Sticking to a bad super fund could leave the average Australian worker more than $500,000 poorer over their lifetime, latest research from SelectingSuper found.
The research considered an average employee's salary, fees and contributions over 45 years of a working life, while calculating the returns they could reap from various default super products.
A person who stayed in the lowest-performing MySuper option all of their working life would build a nest of $265,000 before they retired, the research found.
On the flipside, a person who stayed in the highest-performing MySuper option would have $832,000 when they hang up their boots. That's a difference of $567,000.
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This is because the MySuper options from different super funds can perform differently. As an example, the best-performing default fund hit 7.4% per annum while the worst one only hit 3.2%, over 10 years to June 2018.
The research was conducted by Rainmaker Information's executive director of research and compliance Alex Dunnin and his team.
"What causes the damage to members' potential superannuation savings is the huge variation between super fund returns. As a result superannuation may seem like an unfair lottery," Dunnin said.
"If you apply these differences in performance through a super fund member's 45-year working life, it has terrifying implications for hard working Australians who are relying on their super fund to look after them and help them save for their retirement."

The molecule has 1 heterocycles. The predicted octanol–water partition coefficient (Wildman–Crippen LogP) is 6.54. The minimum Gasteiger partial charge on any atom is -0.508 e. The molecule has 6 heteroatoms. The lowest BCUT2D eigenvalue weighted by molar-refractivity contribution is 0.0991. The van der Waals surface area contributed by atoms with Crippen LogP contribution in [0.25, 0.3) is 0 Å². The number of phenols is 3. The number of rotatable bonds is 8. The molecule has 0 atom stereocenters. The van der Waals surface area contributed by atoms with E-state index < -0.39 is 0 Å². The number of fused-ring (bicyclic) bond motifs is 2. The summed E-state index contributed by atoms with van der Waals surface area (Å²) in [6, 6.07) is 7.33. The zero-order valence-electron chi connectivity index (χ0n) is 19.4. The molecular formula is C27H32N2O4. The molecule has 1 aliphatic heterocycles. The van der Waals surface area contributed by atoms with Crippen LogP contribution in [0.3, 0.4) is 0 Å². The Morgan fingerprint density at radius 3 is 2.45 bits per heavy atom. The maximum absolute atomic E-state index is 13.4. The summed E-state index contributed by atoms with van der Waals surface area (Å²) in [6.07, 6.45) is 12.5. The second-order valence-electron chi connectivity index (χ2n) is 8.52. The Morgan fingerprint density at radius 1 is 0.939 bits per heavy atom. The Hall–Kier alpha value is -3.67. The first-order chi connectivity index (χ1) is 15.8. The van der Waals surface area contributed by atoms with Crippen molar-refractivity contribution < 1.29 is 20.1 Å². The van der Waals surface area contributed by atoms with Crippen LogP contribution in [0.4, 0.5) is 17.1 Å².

"While the recent Productivity Commission recommended major reforms to the superannuation industry that should see Australia's poorest performing super funds chased out of the market, the good news for consumers is they don't need to wait. Switching to one of Australia's best funds is easy and consumers can do it today.
"But first they should check how their super fund is performing against industry averages across three, five or maybe even 10 years. If their returns are consistently below average it may be time to think about switching."
Rainmaker Information and SelectingSuper are a part of Rainmaker Group, Financial Standard's publisher.